Documentary pays tribute to former star swimmer

MARK WARD

Former national Ironman, Trevor Petersen’s life story, like so many who grew up in townships such as Bonteheuwel, where the apartheid regime dumped victims of its forced removals, has been challenging, but despite the hardships he never veered from his dream to teach others to swim.

Flashback…Trevor Petersen representing South Africa. Picture: Supplied

Former national Ironman, Trevor Petersen’s life story, like so many who grew up in townships such as Bonteheuwel, where the apartheid regime dumped victims of its forced removals, has been challenging, but despite the hardships he never veered from his dream to teach others to swim.

In a documentary, highlighting the 59-year-old’s life journey titled Against the Tide, Petersen reveals how he learnt to swim with the help of community-driven individuals such as Cecil Whiteman who used the few resources at hand to teach him and many others to swim at Bonteheuwel swimming pool.

Nearly five decades later, Petersen, with the assistance of his wife Wonita, recently opened the Meadowridge Swim School to fulfil his lifelong dream to teach others to swim.

The documentary, produced by his daughter Dayna, tells the story of how he literally and figuratively swam against the tide throughout his life. It follows in the footsteps of Kurt Ordeson’s short documentary titled Breathe Again, which was released in 2012 and pays homage to another former swimmer from Bonteheuwel, Derick Orderson, who swam an Olympic qualifying time for the 50m freestyle event in the 80s, but could not compete at the world’s greatest Games due to the then political situation in the country.

Documentary film-maker Dayna Petersen who produced the documentary about her father Trevor, titled Against the Tide. Picture: Mark Ward

The 70-year-old Whiteman was present to cut the ribbon at the unveiling of Petersen’s dream-school.

“There are so many anecdotes but from Bonteheuwel to Meadowridge is indeed a big step. But if you understand where he comes from, then you will know why I’m saying tonight’s event is a big step for him,” said Whiteman.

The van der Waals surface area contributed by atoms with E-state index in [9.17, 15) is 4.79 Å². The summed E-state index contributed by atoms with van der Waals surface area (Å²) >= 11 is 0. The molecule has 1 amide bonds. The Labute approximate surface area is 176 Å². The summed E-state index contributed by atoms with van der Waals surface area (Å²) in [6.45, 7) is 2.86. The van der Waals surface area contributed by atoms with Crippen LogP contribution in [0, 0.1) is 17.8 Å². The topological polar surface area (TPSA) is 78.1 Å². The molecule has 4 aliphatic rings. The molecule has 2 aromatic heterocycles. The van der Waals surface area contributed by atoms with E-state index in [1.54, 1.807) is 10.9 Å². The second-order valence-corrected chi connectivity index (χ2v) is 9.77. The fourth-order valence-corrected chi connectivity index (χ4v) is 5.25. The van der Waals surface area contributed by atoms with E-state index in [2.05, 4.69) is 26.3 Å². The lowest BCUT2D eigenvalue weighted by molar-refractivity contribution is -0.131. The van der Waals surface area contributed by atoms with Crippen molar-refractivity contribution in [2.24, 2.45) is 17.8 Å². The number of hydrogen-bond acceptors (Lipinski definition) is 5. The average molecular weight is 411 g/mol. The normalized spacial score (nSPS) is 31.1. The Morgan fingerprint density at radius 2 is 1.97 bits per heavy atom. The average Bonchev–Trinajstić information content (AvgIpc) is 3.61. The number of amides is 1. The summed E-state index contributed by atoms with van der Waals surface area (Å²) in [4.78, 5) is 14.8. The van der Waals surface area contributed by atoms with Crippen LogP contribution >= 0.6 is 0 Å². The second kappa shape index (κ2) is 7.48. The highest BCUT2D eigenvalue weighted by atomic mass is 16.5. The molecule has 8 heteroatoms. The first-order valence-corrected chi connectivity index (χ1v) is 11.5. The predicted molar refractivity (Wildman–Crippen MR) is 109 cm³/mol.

“Just to think he and his teammates used to travel by bus and train to participate in swim galas. It’s indeed a great moment for all of us sharing in his dream and vision,” said Whiteman.

Despite those turbulent times of early morning and late afternoon dives and strokes, in the Bonteheuwel swimming pool, Petersen went on to represent the South African Council on Sport in water-polo and swimming events.

He went on to participate in the 1994 World lifesaving championship. He then represented South Africa at the 1997 World Triathlon championships in Western Australia as well as at the 1998 event in Lausanne, Switzerland.

Daughter Dayna said it’s a story that had to be told. “I am proud of what my father has achieved and what an inspiration he’s been for all of us. There are so many inspirational stories such as my father’s which should be told,” she said.

From left are, Wonita Petersen, Trevor Petersen and Cecil Whitman, during the unveiling of the Meadowridge Swim School. Picture: Mark Ward

She adds while her father grew up in the concrete-laden streets of Bonteheuwel, he overcame many challenges and the documentary tells the story of how he obtained his matric certificate at the age of 30 and went on to achieve academic excellence with a Bachelor’s degree in Human Movement Science BA (HMS), with distinction in 2000 from the University of the Western Cape.

Petersen said: “This is my dream come true and a story that had to be told and I hope and pray it will be a story to inspire many others, young and old, to never give up on a dream.”

You can watch Against the Tide on YouTube. To watch the full film visit https://youtu.be/qo_c1Os2NaU?si=cmPPGfT5di4wZCV-